When asked what led to her career as a swimming instructor, Joanne McDonald is characteristically upfront.
“I’ll be honest with you, I was able to make some money doing it,” she said. “It can be profitable and, in the summer, it’s a nice job.”
For McDonald, that “nice job” has been a 44-year gig at Lomas Santa Fe Country Club in Solana Beach, and she’s still going strong.
“I feel that everyone who lives in Southern California should know how to swim,” the Encinitas resident said. “They don’t need to do a perfect breaststroke or butterfly, but they need to know how to take care of themselves in the water.”
Solana Beach resident Yvette Magnaghi is among those parents who put their children under McDonald’s tutelage.
Like thousands of other children in the area, each of Magnaghi’s children — 24-year-old Matthew, 21-year-old Marissa and 9-year-old Aubree — learned to float, stroke and kick from McDonald.
“She’s pretty much taught the kids of almost everyone I know how to swim,” the mother said. “She has a really proven method and a gentle approach. ... It’s an effective swim program and the kids like to go. ... They trust her and learn from her.”
A native of a town outside of Chicago, McDonald said her career path stems from taking a class on swimming instruction while she was attending Illinois State University.
“It was a whim,” she said. “I was never a very good swimmer. I never have been, but it kind of opened doors.”
She taught classes through the Girl Scouts and worked at various centers before arriving in his region and landing at the Lomas Santa Fe club. Initially, she taught classes through a Red Cross program.
Now, she serves as the club’s aquatics director and oversees a staff of seven instructors. McDonald estimates that each summer she and the instructors teach 800 to 1,000 students from ages 3 and up how to swim.
The fee-sponsored program, which is open to the public, is aimed at teaching beginners and fledgling swimmers, not those who have mastered the basics. Information is available at lsfswim.com, email@example.com and 858-755-4173.
“I don’t know how to teach them to go faster and faster, and I don’t teach them to do the butterfly,” she said.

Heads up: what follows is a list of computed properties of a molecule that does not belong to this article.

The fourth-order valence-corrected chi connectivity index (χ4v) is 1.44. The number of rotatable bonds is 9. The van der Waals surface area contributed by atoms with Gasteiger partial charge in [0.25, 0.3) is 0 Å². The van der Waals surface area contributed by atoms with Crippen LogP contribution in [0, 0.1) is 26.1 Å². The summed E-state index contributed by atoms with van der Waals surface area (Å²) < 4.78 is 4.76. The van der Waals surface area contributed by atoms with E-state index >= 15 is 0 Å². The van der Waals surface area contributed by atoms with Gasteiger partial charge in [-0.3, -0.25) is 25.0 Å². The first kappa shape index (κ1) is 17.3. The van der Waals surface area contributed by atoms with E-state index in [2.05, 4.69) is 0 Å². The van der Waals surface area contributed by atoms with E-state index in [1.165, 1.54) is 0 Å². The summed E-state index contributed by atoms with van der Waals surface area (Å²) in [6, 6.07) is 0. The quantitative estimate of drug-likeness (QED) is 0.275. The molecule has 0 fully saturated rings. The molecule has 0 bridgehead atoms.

She derives satisfaction from preparing children with the fundamentals of surviving and thriving in the water.
“It never gets old seeing a kid learn to swim,” she said.
McDonald is particularly proud of being able to teach children with special needs.
For 25 years, she said, she was the volunteer head coach for North County Special Olympics athletes.
“It was a special part of my life,” McDonald said. “I just kept helping and coaching as there were not many people who could help, especially with a swimming background.”
In addition to weekly Saturday practice, McDonald took the swimmers to many meets and events over the years.
“The parents were all so very appreciative of my help and to be able to get their athletes in the water,” she said. “I gave many volunteer hours ... and it did not go unnoticed.”
When asked her age, McDonald would only reply “over the hump.”
She admits, however, that some of the students she’s had in recent years were the children of her previous learners.
“I guess it’s bad that I’ve been around so long, but it’s good that they’re sending their kids to me,” she said.
Being a successful instructor requires patience, while the key for students is repetition, McDonald says.
“I think real consistency comes from them coming every day, Monday through Friday,” she said. “(Attending lessons) Tuesday and Thursday is fine, but by next Tuesday, they’ve forgotten.”
She said she has never had a student fail who had the physical ability and stuck with the program, even if their parents had to register them for another two-week session.
“I think with practice, they absolutely can (swim) — maybe not as beautifully as some people,” McDonald said. “But I feel everybody should be able to get around in the water. I guess that’s why I keep doing it, because I feel it’s so important.”
The community is lucky to have someone as experienced and dedicated as McDonald devoting her life to teaching children, Magnaghi said.
“I just see her as kind of a role model for everyone,” Magnaghi said. “She has an amazing work ethic. She’s the lady who’s always on the pool deck. ... She’s just a fixture there.”